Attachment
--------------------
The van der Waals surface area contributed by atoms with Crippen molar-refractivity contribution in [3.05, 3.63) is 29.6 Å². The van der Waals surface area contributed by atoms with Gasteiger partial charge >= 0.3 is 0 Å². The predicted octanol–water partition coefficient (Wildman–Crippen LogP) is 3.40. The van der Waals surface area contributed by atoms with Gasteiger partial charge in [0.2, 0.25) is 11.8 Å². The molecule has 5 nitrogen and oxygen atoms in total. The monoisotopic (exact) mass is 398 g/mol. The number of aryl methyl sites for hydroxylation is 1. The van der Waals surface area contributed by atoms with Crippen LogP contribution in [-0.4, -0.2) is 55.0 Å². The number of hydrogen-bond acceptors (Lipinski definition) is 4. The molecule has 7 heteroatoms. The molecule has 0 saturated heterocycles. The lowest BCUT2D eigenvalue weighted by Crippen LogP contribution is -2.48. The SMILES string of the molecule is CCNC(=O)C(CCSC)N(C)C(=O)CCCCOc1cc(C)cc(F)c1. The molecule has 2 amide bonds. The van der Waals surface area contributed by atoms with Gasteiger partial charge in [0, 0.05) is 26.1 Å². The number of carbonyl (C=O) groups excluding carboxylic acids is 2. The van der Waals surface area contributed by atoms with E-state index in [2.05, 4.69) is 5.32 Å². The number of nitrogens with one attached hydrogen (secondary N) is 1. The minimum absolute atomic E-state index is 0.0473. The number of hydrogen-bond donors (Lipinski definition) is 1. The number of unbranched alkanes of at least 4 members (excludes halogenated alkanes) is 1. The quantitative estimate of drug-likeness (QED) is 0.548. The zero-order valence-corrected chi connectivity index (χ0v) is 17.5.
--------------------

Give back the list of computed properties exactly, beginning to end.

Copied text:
The van der Waals surface area contributed by atoms with Crippen molar-refractivity contribution in [3.05, 3.63) is 29.6 Å². The van der Waals surface area contributed by atoms with Gasteiger partial charge >= 0.3 is 0 Å². The predicted octanol–water partition coefficient (Wildman–Crippen LogP) is 3.40. The van der Waals surface area contributed by atoms with Gasteiger partial charge in [0.2, 0.25) is 11.8 Å². The molecule has 5 nitrogen and oxygen atoms in total. The monoisotopic (exact) mass is 398 g/mol. The number of aryl methyl sites for hydroxylation is 1. The van der Waals surface area contributed by atoms with Crippen LogP contribution in [-0.4, -0.2) is 55.0 Å². The number of hydrogen-bond acceptors (Lipinski definition) is 4. The molecule has 7 heteroatoms. The molecule has 0 saturated heterocycles. The lowest BCUT2D eigenvalue weighted by Crippen LogP contribution is -2.48. The SMILES string of the molecule is CCNC(=O)C(CCSC)N(C)C(=O)CCCCOc1cc(C)cc(F)c1. The molecule has 2 amide bonds. The van der Waals surface area contributed by atoms with Gasteiger partial charge in [0, 0.05) is 26.1 Å². The number of carbonyl (C=O) groups excluding carboxylic acids is 2. The van der Waals surface area contributed by atoms with E-state index in [2.05, 4.69) is 5.32 Å². The number of nitrogens with one attached hydrogen (secondary N) is 1. The minimum absolute atomic E-state index is 0.0473. The number of hydrogen-bond donors (Lipinski definition) is 1. The number of unbranched alkanes of at least 4 members (excludes halogenated alkanes) is 1. The quantitative estimate of drug-likeness (QED) is 0.548. The zero-order valence-corrected chi connectivity index (χ0v) is 17.5.